But for hatchets you really don't want to go much smaller than the Wildlife. The minis are fun, but I wouldn't consider it a survival hatchet unless your surfival kit is no larger than a hip-bag or butt-pack.

You can do a lot more with a proper hatchet than most large knives, allowing you to carry a more reasonable sized knife for your everyday chores. A 4-6" blade ought to be more than sufficient if you have hatchet backup. Of course you should also include a quality folder in your pocket and a multi-tool somewhere in your survival kit for mundane tasks.

As for the cold steel shovel, that's a good idea, but I wouldn't expect the shovel to hold up for very long. If you expect a short survival stint, that's ok, but if you're needing cook fire wood on a regular basis you may wish you had a hatchet. With a hatchet and cheapo garden spade you may be better off. Just my opinion here.
 
Take a look at Ranger Knives Entry Tool. I keep one in my SHTF/disaster kit. It can chop, pry, & hammer. It can also be used to shut off gas valves. I really like the versatility of the entry tool.

Ranger Knives entry tool
 
I have a Ranger Entry Tool in my car, because I feel that its design is better suited for urban rescue than suburban survival. I have a GB Wildlife in my camp/survival bag.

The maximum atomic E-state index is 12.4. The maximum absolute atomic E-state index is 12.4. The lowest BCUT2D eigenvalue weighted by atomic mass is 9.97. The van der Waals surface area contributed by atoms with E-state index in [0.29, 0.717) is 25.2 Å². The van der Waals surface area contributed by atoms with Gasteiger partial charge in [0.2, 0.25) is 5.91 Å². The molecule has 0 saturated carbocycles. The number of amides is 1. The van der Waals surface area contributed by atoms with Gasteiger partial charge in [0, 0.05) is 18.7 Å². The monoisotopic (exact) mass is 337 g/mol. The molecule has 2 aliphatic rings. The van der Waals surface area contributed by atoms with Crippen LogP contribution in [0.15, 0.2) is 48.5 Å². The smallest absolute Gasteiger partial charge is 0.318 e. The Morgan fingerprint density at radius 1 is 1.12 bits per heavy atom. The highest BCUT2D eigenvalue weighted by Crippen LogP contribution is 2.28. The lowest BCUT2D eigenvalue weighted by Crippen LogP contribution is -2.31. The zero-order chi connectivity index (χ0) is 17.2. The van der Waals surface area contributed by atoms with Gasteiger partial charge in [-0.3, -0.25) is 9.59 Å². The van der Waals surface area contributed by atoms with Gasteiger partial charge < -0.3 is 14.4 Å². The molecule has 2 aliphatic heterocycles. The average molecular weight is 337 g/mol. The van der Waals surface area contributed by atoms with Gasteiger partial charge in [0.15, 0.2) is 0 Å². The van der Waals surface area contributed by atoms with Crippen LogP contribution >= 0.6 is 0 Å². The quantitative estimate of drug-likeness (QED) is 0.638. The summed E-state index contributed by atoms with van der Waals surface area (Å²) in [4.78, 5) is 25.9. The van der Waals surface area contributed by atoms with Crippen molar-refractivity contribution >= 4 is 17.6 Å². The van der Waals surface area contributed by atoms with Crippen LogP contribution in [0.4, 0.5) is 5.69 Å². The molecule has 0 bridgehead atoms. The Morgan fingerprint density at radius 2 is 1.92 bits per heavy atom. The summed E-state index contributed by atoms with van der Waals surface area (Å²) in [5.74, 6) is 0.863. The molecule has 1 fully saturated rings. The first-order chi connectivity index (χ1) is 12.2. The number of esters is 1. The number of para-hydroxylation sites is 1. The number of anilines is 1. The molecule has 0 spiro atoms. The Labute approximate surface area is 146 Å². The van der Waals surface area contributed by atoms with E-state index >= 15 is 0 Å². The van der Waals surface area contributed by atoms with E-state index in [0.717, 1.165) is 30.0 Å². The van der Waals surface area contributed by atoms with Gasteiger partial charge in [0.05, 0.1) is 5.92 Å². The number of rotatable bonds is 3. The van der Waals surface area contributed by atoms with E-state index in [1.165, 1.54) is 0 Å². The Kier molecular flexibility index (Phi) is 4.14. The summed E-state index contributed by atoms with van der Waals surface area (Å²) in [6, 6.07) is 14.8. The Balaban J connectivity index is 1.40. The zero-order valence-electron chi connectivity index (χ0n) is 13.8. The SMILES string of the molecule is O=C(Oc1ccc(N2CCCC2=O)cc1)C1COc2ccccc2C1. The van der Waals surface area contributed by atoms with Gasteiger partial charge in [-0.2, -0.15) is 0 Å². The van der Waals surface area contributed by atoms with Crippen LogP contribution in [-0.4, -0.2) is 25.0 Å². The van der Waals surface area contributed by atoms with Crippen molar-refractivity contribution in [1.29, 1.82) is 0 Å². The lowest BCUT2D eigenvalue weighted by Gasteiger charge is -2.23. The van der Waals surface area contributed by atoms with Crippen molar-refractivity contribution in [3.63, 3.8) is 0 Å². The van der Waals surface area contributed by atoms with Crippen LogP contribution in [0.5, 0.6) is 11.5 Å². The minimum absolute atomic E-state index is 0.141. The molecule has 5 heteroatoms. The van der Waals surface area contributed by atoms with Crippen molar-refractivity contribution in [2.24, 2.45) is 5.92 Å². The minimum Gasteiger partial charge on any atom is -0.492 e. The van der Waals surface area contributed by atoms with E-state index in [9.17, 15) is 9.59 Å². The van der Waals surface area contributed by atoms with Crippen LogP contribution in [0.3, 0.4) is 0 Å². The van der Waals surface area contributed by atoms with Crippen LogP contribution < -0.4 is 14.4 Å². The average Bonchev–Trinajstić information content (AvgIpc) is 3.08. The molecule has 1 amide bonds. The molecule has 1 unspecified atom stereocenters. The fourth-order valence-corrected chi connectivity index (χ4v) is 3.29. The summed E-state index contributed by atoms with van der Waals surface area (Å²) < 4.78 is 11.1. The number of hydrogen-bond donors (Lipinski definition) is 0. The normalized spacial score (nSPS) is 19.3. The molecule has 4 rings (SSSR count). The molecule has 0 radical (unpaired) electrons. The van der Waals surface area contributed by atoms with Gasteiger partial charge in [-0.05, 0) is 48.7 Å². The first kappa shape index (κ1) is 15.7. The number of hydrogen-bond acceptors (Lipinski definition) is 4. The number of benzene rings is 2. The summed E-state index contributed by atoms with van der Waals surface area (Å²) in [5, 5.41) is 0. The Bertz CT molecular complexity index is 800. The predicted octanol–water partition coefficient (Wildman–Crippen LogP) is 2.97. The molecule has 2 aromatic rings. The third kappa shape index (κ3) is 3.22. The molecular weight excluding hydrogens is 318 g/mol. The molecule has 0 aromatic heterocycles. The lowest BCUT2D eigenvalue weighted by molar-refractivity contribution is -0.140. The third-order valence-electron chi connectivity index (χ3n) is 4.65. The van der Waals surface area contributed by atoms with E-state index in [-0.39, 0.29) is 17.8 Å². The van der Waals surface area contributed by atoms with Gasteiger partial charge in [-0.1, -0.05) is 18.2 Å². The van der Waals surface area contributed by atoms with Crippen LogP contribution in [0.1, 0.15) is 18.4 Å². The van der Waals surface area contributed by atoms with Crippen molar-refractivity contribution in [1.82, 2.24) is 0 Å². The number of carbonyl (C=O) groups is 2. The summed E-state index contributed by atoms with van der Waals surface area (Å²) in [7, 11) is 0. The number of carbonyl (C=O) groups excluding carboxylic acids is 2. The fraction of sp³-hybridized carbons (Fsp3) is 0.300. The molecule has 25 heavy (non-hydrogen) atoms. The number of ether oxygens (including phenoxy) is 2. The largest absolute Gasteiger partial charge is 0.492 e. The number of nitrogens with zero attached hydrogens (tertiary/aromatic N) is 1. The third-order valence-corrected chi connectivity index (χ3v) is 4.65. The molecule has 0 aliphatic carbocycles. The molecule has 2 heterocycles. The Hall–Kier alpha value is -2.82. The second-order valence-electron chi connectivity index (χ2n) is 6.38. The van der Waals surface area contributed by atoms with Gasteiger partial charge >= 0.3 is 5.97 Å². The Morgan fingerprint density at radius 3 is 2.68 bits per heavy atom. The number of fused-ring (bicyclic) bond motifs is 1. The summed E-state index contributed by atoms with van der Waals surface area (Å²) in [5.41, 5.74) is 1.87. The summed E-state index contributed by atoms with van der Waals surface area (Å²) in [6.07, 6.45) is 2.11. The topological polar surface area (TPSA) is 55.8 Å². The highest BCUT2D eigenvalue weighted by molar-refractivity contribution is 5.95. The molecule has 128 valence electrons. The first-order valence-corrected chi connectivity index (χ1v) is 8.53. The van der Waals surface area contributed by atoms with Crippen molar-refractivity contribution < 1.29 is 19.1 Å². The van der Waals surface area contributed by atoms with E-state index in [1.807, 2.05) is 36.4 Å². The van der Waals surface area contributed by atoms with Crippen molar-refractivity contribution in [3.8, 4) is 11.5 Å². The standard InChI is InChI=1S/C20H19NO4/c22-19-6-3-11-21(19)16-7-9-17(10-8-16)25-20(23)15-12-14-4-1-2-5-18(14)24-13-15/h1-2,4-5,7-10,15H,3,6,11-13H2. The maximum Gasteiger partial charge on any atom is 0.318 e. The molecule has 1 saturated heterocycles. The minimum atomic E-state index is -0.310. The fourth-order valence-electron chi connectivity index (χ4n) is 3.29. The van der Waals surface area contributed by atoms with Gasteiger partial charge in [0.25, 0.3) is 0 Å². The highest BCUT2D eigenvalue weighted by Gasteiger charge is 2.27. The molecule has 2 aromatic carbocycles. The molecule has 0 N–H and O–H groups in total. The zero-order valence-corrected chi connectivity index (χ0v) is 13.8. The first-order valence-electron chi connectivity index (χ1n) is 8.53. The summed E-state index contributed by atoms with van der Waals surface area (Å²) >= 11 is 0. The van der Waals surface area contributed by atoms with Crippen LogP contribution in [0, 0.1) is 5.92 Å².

Justin and I tested the Ranger Entry in Baghdad, pics are up on his website last I checked. We chopped through the c-pillar of a peugeaut (sp?) (little french pos car) in a minute or so. If you had nothing but an Entry Tool, 5000lb strap or chain, and your car, you could peel the roof off of a rolled vehicle in about 5 minutes to rescue the occupants. There was no edge damage to the entry tool after cutting through the c-pillar. We had to chop red masonry bricks and road-curb concrete (far, far denser than cinder-block concrete) to get the edge to roll and dent. The rolls and dents were small though, and the edge was still sharp overall. No chips at all, either. He really heat-treats his S-7 well, and the edge geometry is designed for those kinds of heavy impact work. The only weak points of the tool are that the small lip on the hammer breaks off when breaking stones, and the gas valve-shutoff hole milled into the top of the handle creates a weak point when prying. By that I mean several hundred pounds of energy, like two guys pulling at the same time. If you break it, I'm sure Justin will replace it as long as you provide the "how I did it" story. And you'd have to be a pretty big guy. So far it's been tested by several fire and combat units who've given it favorable reviews.